The first known representation of the concept of collective dwelling was the Egyptian hieroglyph nywt, showing a cross in a circle. Rykwert suggests that the same idea may have been at the foundation of the Summerian cuneiform er, or ur, meaning city, or town, (and from which the term “urban” is derived), as did later the Chinese Ya-hing sign, indicating that the “names of the most primitive towns …[were] associated with the idea of orientation and orthogonality.”
The cross in a circle has been powerful symbol that takes several meanings at different times and in different cultures. In Ancient times, the circle represented the sky, marked with a center, which was also the center of the cross, the mundus, where both sky and underworld met. The 90 degree angled cross was a spatial reference to the sun—or east and west as sunrise and sunset, and hither and beyond, or forward and backward, or later, the four cardinal points. A square is often fit in the circle, representing the earth or the city (UFL logo). This diagram is found repeatedly in different cultures. It is ordered in reference to cosmological (whether magical or divine) paradigms and relating human life on earth with that in the au-delà: Ziggurats, tower of Babel, wind-rose (with as many as 16 divisions), sundials, mandalas, as well as the surveyor’s instrument, the groma or gnomon, all combine circles and squares.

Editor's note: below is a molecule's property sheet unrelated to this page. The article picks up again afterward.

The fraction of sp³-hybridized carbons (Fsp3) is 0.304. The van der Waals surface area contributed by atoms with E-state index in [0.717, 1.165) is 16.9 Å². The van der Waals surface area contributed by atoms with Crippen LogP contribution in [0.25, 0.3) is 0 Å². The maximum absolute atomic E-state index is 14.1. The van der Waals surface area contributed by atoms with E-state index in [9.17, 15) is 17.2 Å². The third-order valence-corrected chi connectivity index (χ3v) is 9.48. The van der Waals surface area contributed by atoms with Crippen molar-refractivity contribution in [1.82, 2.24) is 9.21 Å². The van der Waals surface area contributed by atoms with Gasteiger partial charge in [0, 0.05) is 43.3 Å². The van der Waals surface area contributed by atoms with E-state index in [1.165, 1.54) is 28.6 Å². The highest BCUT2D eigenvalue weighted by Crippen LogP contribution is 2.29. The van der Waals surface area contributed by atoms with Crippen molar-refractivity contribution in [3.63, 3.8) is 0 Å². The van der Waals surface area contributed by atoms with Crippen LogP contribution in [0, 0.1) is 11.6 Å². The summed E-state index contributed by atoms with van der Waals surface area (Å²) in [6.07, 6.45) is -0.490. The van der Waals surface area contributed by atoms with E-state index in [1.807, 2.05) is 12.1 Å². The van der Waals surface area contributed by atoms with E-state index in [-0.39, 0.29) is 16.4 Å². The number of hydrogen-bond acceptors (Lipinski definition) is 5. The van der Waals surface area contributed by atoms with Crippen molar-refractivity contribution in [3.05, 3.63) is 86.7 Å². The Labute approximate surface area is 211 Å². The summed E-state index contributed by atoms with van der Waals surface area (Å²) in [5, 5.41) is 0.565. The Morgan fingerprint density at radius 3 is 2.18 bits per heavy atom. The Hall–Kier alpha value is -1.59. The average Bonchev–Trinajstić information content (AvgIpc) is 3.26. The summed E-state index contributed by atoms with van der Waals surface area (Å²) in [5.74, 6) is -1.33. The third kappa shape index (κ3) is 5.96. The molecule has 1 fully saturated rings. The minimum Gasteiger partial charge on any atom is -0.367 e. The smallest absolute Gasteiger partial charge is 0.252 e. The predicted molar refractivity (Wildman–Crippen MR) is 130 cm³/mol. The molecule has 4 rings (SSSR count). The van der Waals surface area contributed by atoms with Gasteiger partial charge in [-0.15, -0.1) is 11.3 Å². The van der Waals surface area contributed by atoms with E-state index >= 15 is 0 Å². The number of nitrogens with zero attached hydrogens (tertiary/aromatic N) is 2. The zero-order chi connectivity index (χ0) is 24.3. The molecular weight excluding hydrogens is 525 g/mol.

The Ancient city literally embodies the nywt symbol. The cross marks the intersection of main streets. This primary intersection in turn identifies four parts of the city (often termed quadripartite). The city walls, providing protection from unwanted and dangerous humans, animals, and spirits, are the circle.
The nywt sign was sometimes represented as a grid, suggesting a net (to catch animals) or a rope (to tie or to measure with). Grids, and by extension cities, have also been embedded into securing food production. They are found in elemental patterns of agricultural space and hence frame the intimate relationship between cities and food production systems.
|Per Castagnoli p.71||Per Rykwert p. 48||Per Vicari||Per Rykwert p. 48, 163-5, 192-3|